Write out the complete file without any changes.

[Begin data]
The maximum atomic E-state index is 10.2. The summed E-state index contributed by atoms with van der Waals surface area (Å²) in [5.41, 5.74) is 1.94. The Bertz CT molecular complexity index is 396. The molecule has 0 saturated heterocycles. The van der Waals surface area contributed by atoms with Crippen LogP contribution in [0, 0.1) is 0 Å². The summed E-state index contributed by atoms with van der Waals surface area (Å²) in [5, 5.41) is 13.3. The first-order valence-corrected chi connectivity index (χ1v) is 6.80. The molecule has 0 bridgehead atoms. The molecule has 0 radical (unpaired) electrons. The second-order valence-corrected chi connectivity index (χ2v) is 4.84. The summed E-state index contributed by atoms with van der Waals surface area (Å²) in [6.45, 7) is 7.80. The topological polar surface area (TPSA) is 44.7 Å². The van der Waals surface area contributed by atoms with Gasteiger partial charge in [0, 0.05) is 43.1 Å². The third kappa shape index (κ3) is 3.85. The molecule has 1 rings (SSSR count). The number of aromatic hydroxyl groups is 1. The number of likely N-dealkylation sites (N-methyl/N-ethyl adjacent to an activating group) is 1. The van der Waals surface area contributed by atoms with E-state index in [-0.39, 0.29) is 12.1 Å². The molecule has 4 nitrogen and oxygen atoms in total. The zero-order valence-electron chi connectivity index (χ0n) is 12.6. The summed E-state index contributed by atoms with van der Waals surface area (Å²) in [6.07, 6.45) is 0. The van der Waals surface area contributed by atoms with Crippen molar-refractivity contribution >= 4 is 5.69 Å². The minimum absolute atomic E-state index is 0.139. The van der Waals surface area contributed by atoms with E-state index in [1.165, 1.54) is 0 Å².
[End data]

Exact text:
The maximum atomic E-state index is 10.2. The summed E-state index contributed by atoms with van der Waals surface area (Å²) in [5.41, 5.74) is 1.94. The Bertz CT molecular complexity index is 396. The molecule has 0 saturated heterocycles. The van der Waals surface area contributed by atoms with Crippen LogP contribution in [0, 0.1) is 0 Å². The summed E-state index contributed by atoms with van der Waals surface area (Å²) in [5, 5.41) is 13.3. The first-order valence-corrected chi connectivity index (χ1v) is 6.80. The molecule has 0 bridgehead atoms. The molecule has 0 radical (unpaired) electrons. The second-order valence-corrected chi connectivity index (χ2v) is 4.84. The summed E-state index contributed by atoms with van der Waals surface area (Å²) in [6.45, 7) is 7.80. The topological polar surface area (TPSA) is 44.7 Å². The van der Waals surface area contributed by atoms with Gasteiger partial charge in [0, 0.05) is 43.1 Å². The third kappa shape index (κ3) is 3.85. The molecule has 1 rings (SSSR count). The number of aromatic hydroxyl groups is 1. The number of likely N-dealkylation sites (N-methyl/N-ethyl adjacent to an activating group) is 1. The van der Waals surface area contributed by atoms with E-state index in [-0.39, 0.29) is 12.1 Å². The molecule has 4 nitrogen and oxygen atoms in total. The zero-order valence-electron chi connectivity index (χ0n) is 12.6. The summed E-state index contributed by atoms with van der Waals surface area (Å²) in [6.07, 6.45) is 0. The van der Waals surface area contributed by atoms with Crippen molar-refractivity contribution >= 4 is 5.69 Å². The minimum absolute atomic E-state index is 0.139. The van der Waals surface area contributed by atoms with E-state index in [1.165, 1.54) is 0 Å².